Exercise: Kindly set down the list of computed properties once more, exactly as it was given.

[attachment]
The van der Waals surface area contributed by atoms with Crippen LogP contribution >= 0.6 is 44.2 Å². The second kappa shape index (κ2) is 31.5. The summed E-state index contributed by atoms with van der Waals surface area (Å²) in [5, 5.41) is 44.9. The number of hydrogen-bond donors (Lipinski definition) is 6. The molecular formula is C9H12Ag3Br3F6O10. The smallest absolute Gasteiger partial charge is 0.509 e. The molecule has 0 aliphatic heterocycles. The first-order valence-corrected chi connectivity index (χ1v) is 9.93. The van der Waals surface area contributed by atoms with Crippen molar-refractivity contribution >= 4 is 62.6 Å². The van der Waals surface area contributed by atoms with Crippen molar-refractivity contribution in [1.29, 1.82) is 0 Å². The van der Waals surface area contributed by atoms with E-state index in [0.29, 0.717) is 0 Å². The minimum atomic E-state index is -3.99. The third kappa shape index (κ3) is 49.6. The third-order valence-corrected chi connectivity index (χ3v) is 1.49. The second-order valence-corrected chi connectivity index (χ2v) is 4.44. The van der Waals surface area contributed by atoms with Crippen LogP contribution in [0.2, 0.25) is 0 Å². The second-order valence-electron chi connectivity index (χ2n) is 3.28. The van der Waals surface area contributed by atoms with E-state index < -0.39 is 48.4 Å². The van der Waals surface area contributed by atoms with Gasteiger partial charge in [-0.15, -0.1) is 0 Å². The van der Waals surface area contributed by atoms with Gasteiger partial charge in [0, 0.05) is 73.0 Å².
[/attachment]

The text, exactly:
The van der Waals surface area contributed by atoms with Crippen LogP contribution >= 0.6 is 44.2 Å². The second kappa shape index (κ2) is 31.5. The summed E-state index contributed by atoms with van der Waals surface area (Å²) in [5, 5.41) is 44.9. The number of hydrogen-bond donors (Lipinski definition) is 6. The molecular formula is C9H12Ag3Br3F6O10. The smallest absolute Gasteiger partial charge is 0.509 e. The molecule has 0 aliphatic heterocycles. The first-order valence-corrected chi connectivity index (χ1v) is 9.93. The van der Waals surface area contributed by atoms with Crippen molar-refractivity contribution >= 4 is 62.6 Å². The van der Waals surface area contributed by atoms with Crippen molar-refractivity contribution in [1.29, 1.82) is 0 Å². The van der Waals surface area contributed by atoms with E-state index in [0.29, 0.717) is 0 Å². The minimum atomic E-state index is -3.99. The third kappa shape index (κ3) is 49.6. The third-order valence-corrected chi connectivity index (χ3v) is 1.49. The second-order valence-corrected chi connectivity index (χ2v) is 4.44. The van der Waals surface area contributed by atoms with Crippen LogP contribution in [0.2, 0.25) is 0 Å². The second-order valence-electron chi connectivity index (χ2n) is 3.28. The van der Waals surface area contributed by atoms with E-state index < -0.39 is 48.4 Å². The van der Waals surface area contributed by atoms with Gasteiger partial charge in [-0.15, -0.1) is 0 Å². The van der Waals surface area contributed by atoms with Gasteiger partial charge in [0, 0.05) is 73.0 Å².